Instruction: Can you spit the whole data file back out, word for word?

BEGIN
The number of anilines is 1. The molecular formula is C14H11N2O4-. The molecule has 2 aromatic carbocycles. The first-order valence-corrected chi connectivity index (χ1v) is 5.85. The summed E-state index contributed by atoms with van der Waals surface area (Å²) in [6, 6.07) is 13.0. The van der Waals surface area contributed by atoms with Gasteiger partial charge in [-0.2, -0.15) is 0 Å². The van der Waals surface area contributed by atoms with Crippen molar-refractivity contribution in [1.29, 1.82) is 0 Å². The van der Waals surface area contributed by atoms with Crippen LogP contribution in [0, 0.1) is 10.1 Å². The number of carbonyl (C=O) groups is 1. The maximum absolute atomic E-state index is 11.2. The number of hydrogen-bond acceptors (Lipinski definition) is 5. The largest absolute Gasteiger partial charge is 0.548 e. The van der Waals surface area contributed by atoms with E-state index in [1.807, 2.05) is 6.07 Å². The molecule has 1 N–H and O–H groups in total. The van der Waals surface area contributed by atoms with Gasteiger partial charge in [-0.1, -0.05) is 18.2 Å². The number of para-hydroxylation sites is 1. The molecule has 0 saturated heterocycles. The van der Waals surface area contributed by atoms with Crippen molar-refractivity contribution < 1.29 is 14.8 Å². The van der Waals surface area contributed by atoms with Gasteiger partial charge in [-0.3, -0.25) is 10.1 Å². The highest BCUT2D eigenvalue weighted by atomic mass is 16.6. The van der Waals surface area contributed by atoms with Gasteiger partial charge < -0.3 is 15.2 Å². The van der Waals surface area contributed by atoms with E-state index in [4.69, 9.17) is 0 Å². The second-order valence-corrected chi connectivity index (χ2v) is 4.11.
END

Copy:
The number of anilines is 1. The molecular formula is C14H11N2O4-. The molecule has 2 aromatic carbocycles. The first-order valence-corrected chi connectivity index (χ1v) is 5.85. The summed E-state index contributed by atoms with van der Waals surface area (Å²) in [6, 6.07) is 13.0. The van der Waals surface area contributed by atoms with Gasteiger partial charge in [-0.2, -0.15) is 0 Å². The van der Waals surface area contributed by atoms with Crippen molar-refractivity contribution in [1.29, 1.82) is 0 Å². The van der Waals surface area contributed by atoms with Crippen LogP contribution in [0, 0.1) is 10.1 Å². The number of carbonyl (C=O) groups is 1. The maximum absolute atomic E-state index is 11.2. The number of hydrogen-bond acceptors (Lipinski definition) is 5. The largest absolute Gasteiger partial charge is 0.548 e. The van der Waals surface area contributed by atoms with E-state index in [1.807, 2.05) is 6.07 Å². The molecule has 1 N–H and O–H groups in total. The van der Waals surface area contributed by atoms with Gasteiger partial charge in [-0.1, -0.05) is 18.2 Å². The number of para-hydroxylation sites is 1. The molecule has 0 saturated heterocycles. The van der Waals surface area contributed by atoms with Crippen molar-refractivity contribution < 1.29 is 14.8 Å². The van der Waals surface area contributed by atoms with Gasteiger partial charge in [-0.3, -0.25) is 10.1 Å². The highest BCUT2D eigenvalue weighted by atomic mass is 16.6. The van der Waals surface area contributed by atoms with Gasteiger partial charge < -0.3 is 15.2 Å². The van der Waals surface area contributed by atoms with E-state index in [4.69, 9.17) is 0 Å². The second-order valence-corrected chi connectivity index (χ2v) is 4.11.